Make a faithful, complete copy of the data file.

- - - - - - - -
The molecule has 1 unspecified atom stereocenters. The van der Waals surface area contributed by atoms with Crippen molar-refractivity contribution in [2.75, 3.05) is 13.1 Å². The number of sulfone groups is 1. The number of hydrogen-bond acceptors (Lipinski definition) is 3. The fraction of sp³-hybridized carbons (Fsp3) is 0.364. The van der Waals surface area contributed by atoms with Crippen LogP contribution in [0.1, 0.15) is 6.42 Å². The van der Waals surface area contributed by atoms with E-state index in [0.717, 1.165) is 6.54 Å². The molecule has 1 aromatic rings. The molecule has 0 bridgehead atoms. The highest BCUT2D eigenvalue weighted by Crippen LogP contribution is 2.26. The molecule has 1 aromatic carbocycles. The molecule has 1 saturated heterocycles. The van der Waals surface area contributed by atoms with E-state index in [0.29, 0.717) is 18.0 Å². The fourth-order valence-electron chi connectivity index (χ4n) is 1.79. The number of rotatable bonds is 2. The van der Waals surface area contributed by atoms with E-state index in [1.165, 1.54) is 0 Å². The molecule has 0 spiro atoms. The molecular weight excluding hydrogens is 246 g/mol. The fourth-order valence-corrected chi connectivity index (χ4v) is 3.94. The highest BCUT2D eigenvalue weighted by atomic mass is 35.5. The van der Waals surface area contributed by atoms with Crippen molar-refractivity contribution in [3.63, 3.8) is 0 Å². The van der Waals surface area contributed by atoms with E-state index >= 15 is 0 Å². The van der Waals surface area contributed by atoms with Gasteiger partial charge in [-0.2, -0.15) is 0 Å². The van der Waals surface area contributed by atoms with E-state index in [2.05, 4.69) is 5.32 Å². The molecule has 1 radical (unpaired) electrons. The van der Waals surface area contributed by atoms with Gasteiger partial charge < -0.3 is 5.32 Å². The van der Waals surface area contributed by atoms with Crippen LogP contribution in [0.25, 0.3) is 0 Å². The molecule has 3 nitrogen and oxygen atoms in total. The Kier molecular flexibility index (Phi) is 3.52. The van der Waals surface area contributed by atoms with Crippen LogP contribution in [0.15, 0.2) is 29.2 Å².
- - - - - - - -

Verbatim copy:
The molecule has 1 unspecified atom stereocenters. The van der Waals surface area contributed by atoms with Crippen molar-refractivity contribution in [2.75, 3.05) is 13.1 Å². The number of sulfone groups is 1. The number of hydrogen-bond acceptors (Lipinski definition) is 3. The fraction of sp³-hybridized carbons (Fsp3) is 0.364. The van der Waals surface area contributed by atoms with Crippen LogP contribution in [0.1, 0.15) is 6.42 Å². The van der Waals surface area contributed by atoms with E-state index in [0.717, 1.165) is 6.54 Å². The molecule has 1 aromatic rings. The molecule has 0 bridgehead atoms. The highest BCUT2D eigenvalue weighted by Crippen LogP contribution is 2.26. The molecule has 1 aromatic carbocycles. The molecule has 1 saturated heterocycles. The van der Waals surface area contributed by atoms with E-state index in [0.29, 0.717) is 18.0 Å². The fourth-order valence-electron chi connectivity index (χ4n) is 1.79. The number of rotatable bonds is 2. The van der Waals surface area contributed by atoms with E-state index in [1.165, 1.54) is 0 Å². The molecule has 0 spiro atoms. The molecular weight excluding hydrogens is 246 g/mol. The fourth-order valence-corrected chi connectivity index (χ4v) is 3.94. The highest BCUT2D eigenvalue weighted by atomic mass is 35.5. The van der Waals surface area contributed by atoms with Crippen molar-refractivity contribution in [3.63, 3.8) is 0 Å². The van der Waals surface area contributed by atoms with E-state index >= 15 is 0 Å². The van der Waals surface area contributed by atoms with Gasteiger partial charge in [-0.2, -0.15) is 0 Å². The van der Waals surface area contributed by atoms with E-state index in [2.05, 4.69) is 5.32 Å². The molecule has 1 radical (unpaired) electrons. The van der Waals surface area contributed by atoms with Gasteiger partial charge < -0.3 is 5.32 Å². The van der Waals surface area contributed by atoms with Crippen LogP contribution in [0.25, 0.3) is 0 Å². The molecule has 3 nitrogen and oxygen atoms in total. The Kier molecular flexibility index (Phi) is 3.52. The van der Waals surface area contributed by atoms with Crippen LogP contribution in [0.15, 0.2) is 29.2 Å².